Carlyle Fielding Stewart III

Writings on Democracy, Social Justice, and Religion

“Where There is No Vision from Leaders the People Perish”

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There is a glaring problem with the politicians in our country today. The truth is, too many of our leaders lack a broader, coherent vision of where America is going and what America can ultimately become. We know that visionary leadership is a hallmark of the politicians and nations that want to thrive, grow and develop their gifts and resources. When that leadership loses a larger of vision or revelation of where it seeks to take the people, the whole nation slowly perishes. The scripture, “Where there is no vision the people perish,” (KJV) still has meaning, vitality and relevancy in our present age.

The problem today seems to be the continual struggle between two types of thinkers. There are those people who have limited or no vision of where to lead America and are devoid of any definitive plan for how to get there. Then there are those who have a grander vision of where we need to go and how to get us there but who cannot garner the support for effective change.

In any organization or institution, the tension is invariably between those who want to grow beyond current confines and those who want to contain and restrain the organization for personal, practical or ideological reasons. The tension facing us today is between those with a bigger, loftier vision of what America can become, versus those with a smaller, limited vision of America that is circumscribed by their notions of what America can never become, simply because they do not believe in or want to see the development of that kind of America.

Visionary leadership should be concerned about the welfare of America as a whole and how each citizen can realize his or her greatest potential and enable the country to rise higher and grow stronger. However, too much political discussion today appears to be stuck in the quagmires of limited, dead-end, mired leadership. Politicians are less change-agents than they are political talking heads, ranting among themselves.  Their discourse displays their tunnel vision of prosperity for a select elite and not a broader vision for the majority of Americans, which I believe is why America seems to be going backward not forward. We keep running on the treadmill and going through the motions of moving forward but in reality we are expending enormous energy and appear to be, as the song says, “going nowhere fast.”

In truth leaders who do not put the interests of the people first are adept at wasting precious political capital and squandering the enormous potential of American representative democracy – which is still in the developing stage. They are stuck in an antediluvian world view, steeped in antiquated ideologies. They appear thoroughly trapped by Cartesian, artificially separated ways of thinking and strategizing, that juxtapose everything into an “either /or” paradigm. With it philosophy, it is either “this way” or “that way” and never a merging of the two realities into new possibilities and strategies. What is needed then is a kind of Hegelian configuration of thesis, antithesis, with synthesis reconciling the common ground between the various ideas, in order to create newer ideas that will allow decision makers to push beyond their current stalemate and inertia.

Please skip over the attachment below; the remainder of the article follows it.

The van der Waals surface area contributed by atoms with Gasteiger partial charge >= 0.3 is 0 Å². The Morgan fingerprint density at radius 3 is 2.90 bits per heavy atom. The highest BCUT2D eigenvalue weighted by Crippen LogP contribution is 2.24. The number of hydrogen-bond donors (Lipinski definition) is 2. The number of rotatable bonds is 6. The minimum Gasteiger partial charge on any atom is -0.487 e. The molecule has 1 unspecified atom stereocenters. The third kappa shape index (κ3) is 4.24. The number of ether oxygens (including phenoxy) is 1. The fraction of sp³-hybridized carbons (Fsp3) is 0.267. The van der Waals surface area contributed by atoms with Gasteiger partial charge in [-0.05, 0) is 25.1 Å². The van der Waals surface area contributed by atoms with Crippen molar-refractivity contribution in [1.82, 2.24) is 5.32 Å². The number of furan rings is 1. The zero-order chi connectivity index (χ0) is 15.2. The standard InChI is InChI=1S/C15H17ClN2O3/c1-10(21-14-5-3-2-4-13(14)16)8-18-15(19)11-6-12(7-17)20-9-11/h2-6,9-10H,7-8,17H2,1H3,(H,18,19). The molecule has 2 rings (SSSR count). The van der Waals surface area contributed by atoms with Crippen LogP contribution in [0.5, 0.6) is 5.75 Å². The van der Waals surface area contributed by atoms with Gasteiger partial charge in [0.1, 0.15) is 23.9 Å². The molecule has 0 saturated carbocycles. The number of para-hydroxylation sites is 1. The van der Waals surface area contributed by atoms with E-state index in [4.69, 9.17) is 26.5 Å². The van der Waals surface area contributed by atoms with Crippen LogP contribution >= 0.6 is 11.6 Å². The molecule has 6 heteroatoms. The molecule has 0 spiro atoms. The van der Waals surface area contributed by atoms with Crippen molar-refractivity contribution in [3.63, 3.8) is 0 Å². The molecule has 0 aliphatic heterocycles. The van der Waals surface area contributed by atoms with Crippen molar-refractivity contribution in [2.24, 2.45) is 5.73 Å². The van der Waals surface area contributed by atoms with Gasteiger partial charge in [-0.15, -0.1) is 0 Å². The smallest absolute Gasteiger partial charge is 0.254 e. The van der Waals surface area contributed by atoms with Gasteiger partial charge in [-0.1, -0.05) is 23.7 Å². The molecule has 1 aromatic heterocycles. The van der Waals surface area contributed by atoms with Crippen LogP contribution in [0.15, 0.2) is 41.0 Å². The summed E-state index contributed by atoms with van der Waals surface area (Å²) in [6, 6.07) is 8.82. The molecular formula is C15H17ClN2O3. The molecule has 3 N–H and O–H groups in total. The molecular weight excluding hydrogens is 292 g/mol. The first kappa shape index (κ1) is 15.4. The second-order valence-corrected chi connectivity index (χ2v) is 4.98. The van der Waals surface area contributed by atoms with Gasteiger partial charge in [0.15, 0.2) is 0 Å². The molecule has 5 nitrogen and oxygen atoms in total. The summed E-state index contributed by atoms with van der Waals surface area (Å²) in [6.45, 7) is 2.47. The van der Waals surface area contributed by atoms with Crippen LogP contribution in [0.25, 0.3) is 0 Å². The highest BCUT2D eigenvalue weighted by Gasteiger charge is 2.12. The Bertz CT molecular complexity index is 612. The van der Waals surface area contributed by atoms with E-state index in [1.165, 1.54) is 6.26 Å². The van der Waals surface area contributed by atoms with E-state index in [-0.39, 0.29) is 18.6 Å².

Thus we have a fundamental challenge in a technological age. The current modes of our nation’s political reasoning which in the industrial past may have had. Today, this rote thinking is neither plausible, practical, nor effective in leading the nation forward. Quite simply the world has changed and a time comes when leaders in society must adapt their strategies and adopt new sensibilities and purposes, while holding firm to those core values and beliefs that provide continuity for the future.

Time, is still our greatest resource.  It is the only aspect of life that we can never get back. Yet, time is being allowed to pass underutilized, simply blown away like saw dust to the winds. The adage is true, in today’s world if you are standing still, you are actually losing ground. America is losing precious ground each day by being held to the progress of political leaders who have lost imagination, as well as the political and moral will to improve our nation as much as they have improved the quality of life they and their fellow elites enjoy.

We have seen throughout history how this tragedy has played in the great societies of the past. It is not always the adversaries from without that destroy great societies – it is often the adversaries from within that bring about this decline. Great societies – and our American democracy – can be stifled and maimed by a lack of vision, by apathy and indifference, by partisan political bickering, by the absence of charity and by the deification of selfishness as a primordial virtue. The antidote is the retrenchment of a larger, grander, more glorious vision of the greatness of America and a clear vision of how to forge ahead. This is the antidote that must be administered to leaders who have myopic vision for the nation and the world. We must move to heal leaders who are so siloed in their own mental cubicles, with thoughts tucked so tightly into their own prism bubbles, that they gaze but do not see, they listen but do not hear, they sense but do not care. What America needs to truly rise from our current position requires the healing antidote of the vision expounded by Dr. King as the foundations of a “Beloved Community.”